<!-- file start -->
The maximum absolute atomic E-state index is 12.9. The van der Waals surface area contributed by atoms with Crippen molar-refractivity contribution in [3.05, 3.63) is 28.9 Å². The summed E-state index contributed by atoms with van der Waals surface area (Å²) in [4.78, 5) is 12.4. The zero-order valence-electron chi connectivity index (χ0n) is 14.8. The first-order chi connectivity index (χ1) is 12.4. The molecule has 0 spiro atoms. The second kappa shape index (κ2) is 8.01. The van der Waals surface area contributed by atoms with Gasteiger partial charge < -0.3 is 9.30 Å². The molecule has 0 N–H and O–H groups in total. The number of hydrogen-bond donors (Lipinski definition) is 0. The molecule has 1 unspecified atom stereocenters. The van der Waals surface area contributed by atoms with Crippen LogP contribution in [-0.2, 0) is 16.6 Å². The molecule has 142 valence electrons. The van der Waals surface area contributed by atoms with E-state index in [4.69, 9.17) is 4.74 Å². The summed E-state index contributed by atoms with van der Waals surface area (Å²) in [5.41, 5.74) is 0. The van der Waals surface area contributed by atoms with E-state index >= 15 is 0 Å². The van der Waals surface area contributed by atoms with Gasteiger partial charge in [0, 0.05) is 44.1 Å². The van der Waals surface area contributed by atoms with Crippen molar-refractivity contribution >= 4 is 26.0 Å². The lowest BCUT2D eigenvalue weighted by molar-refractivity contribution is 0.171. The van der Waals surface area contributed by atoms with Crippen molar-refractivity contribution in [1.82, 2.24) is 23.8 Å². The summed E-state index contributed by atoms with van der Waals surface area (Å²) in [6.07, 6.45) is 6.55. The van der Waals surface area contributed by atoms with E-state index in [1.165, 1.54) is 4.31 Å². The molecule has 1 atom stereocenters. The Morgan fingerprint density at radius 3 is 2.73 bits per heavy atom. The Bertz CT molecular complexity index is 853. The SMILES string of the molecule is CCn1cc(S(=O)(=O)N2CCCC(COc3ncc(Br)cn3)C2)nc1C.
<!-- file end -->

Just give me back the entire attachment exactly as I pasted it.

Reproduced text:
The maximum absolute atomic E-state index is 12.9. The van der Waals surface area contributed by atoms with Crippen molar-refractivity contribution in [3.05, 3.63) is 28.9 Å². The summed E-state index contributed by atoms with van der Waals surface area (Å²) in [4.78, 5) is 12.4. The zero-order valence-electron chi connectivity index (χ0n) is 14.8. The first-order chi connectivity index (χ1) is 12.4. The molecule has 0 spiro atoms. The second kappa shape index (κ2) is 8.01. The van der Waals surface area contributed by atoms with Gasteiger partial charge < -0.3 is 9.30 Å². The molecule has 0 N–H and O–H groups in total. The number of hydrogen-bond donors (Lipinski definition) is 0. The molecule has 1 unspecified atom stereocenters. The van der Waals surface area contributed by atoms with Crippen LogP contribution in [-0.2, 0) is 16.6 Å². The molecule has 142 valence electrons. The van der Waals surface area contributed by atoms with E-state index in [4.69, 9.17) is 4.74 Å². The summed E-state index contributed by atoms with van der Waals surface area (Å²) in [5.41, 5.74) is 0. The van der Waals surface area contributed by atoms with E-state index >= 15 is 0 Å². The van der Waals surface area contributed by atoms with Gasteiger partial charge in [0, 0.05) is 44.1 Å². The van der Waals surface area contributed by atoms with Crippen molar-refractivity contribution >= 4 is 26.0 Å². The lowest BCUT2D eigenvalue weighted by molar-refractivity contribution is 0.171. The van der Waals surface area contributed by atoms with Crippen molar-refractivity contribution in [1.82, 2.24) is 23.8 Å². The summed E-state index contributed by atoms with van der Waals surface area (Å²) in [6.07, 6.45) is 6.55. The van der Waals surface area contributed by atoms with E-state index in [1.165, 1.54) is 4.31 Å². The molecule has 1 atom stereocenters. The Morgan fingerprint density at radius 3 is 2.73 bits per heavy atom. The Bertz CT molecular complexity index is 853. The SMILES string of the molecule is CCn1cc(S(=O)(=O)N2CCCC(COc3ncc(Br)cn3)C2)nc1C.